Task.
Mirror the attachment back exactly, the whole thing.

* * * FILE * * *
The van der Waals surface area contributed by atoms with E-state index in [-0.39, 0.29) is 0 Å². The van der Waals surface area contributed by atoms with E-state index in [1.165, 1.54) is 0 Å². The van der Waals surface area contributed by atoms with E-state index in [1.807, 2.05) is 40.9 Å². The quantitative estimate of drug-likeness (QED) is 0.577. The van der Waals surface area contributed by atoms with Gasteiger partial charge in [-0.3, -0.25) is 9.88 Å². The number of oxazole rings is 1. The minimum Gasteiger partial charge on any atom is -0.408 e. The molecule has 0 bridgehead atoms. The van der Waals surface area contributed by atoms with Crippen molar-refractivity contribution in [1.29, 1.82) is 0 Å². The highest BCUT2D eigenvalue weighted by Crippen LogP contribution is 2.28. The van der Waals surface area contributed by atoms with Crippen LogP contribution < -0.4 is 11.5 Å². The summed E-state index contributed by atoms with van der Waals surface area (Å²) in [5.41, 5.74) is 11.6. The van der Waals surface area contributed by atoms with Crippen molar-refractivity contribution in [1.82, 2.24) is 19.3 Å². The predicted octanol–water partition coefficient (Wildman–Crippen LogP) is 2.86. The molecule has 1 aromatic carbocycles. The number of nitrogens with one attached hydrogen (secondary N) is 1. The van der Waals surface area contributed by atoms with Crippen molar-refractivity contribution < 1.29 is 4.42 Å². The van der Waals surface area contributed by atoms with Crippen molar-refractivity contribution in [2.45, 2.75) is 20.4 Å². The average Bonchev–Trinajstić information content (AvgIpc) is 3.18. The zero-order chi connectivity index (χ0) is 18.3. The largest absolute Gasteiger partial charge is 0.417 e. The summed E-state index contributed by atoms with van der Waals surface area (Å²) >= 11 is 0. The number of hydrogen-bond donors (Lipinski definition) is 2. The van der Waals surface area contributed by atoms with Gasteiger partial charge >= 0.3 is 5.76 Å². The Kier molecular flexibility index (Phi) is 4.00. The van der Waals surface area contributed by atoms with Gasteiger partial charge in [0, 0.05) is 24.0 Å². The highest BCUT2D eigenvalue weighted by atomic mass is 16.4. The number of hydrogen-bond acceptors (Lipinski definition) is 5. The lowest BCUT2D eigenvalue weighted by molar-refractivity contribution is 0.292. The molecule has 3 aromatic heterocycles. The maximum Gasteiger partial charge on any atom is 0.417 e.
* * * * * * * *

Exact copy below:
The van der Waals surface area contributed by atoms with E-state index in [-0.39, 0.29) is 0 Å². The van der Waals surface area contributed by atoms with E-state index in [1.165, 1.54) is 0 Å². The van der Waals surface area contributed by atoms with E-state index in [1.807, 2.05) is 40.9 Å². The quantitative estimate of drug-likeness (QED) is 0.577. The van der Waals surface area contributed by atoms with Gasteiger partial charge in [-0.3, -0.25) is 9.88 Å². The number of oxazole rings is 1. The minimum Gasteiger partial charge on any atom is -0.408 e. The molecule has 0 bridgehead atoms. The van der Waals surface area contributed by atoms with Crippen molar-refractivity contribution in [1.29, 1.82) is 0 Å². The highest BCUT2D eigenvalue weighted by Crippen LogP contribution is 2.28. The van der Waals surface area contributed by atoms with Crippen LogP contribution < -0.4 is 11.5 Å². The summed E-state index contributed by atoms with van der Waals surface area (Å²) in [5.41, 5.74) is 11.6. The van der Waals surface area contributed by atoms with Crippen molar-refractivity contribution in [1.82, 2.24) is 19.3 Å². The predicted octanol–water partition coefficient (Wildman–Crippen LogP) is 2.86. The molecule has 1 aromatic carbocycles. The number of nitrogens with one attached hydrogen (secondary N) is 1. The van der Waals surface area contributed by atoms with Crippen molar-refractivity contribution < 1.29 is 4.42 Å². The van der Waals surface area contributed by atoms with Crippen molar-refractivity contribution in [2.45, 2.75) is 20.4 Å². The average Bonchev–Trinajstić information content (AvgIpc) is 3.18. The zero-order chi connectivity index (χ0) is 18.3. The largest absolute Gasteiger partial charge is 0.417 e. The summed E-state index contributed by atoms with van der Waals surface area (Å²) >= 11 is 0. The number of hydrogen-bond donors (Lipinski definition) is 2. The van der Waals surface area contributed by atoms with Gasteiger partial charge >= 0.3 is 5.76 Å². The Kier molecular flexibility index (Phi) is 4.00. The van der Waals surface area contributed by atoms with Gasteiger partial charge in [0, 0.05) is 24.0 Å². The highest BCUT2D eigenvalue weighted by atomic mass is 16.4. The number of hydrogen-bond acceptors (Lipinski definition) is 5. The lowest BCUT2D eigenvalue weighted by molar-refractivity contribution is 0.292. The molecule has 3 aromatic heterocycles. The maximum Gasteiger partial charge on any atom is 0.417 e.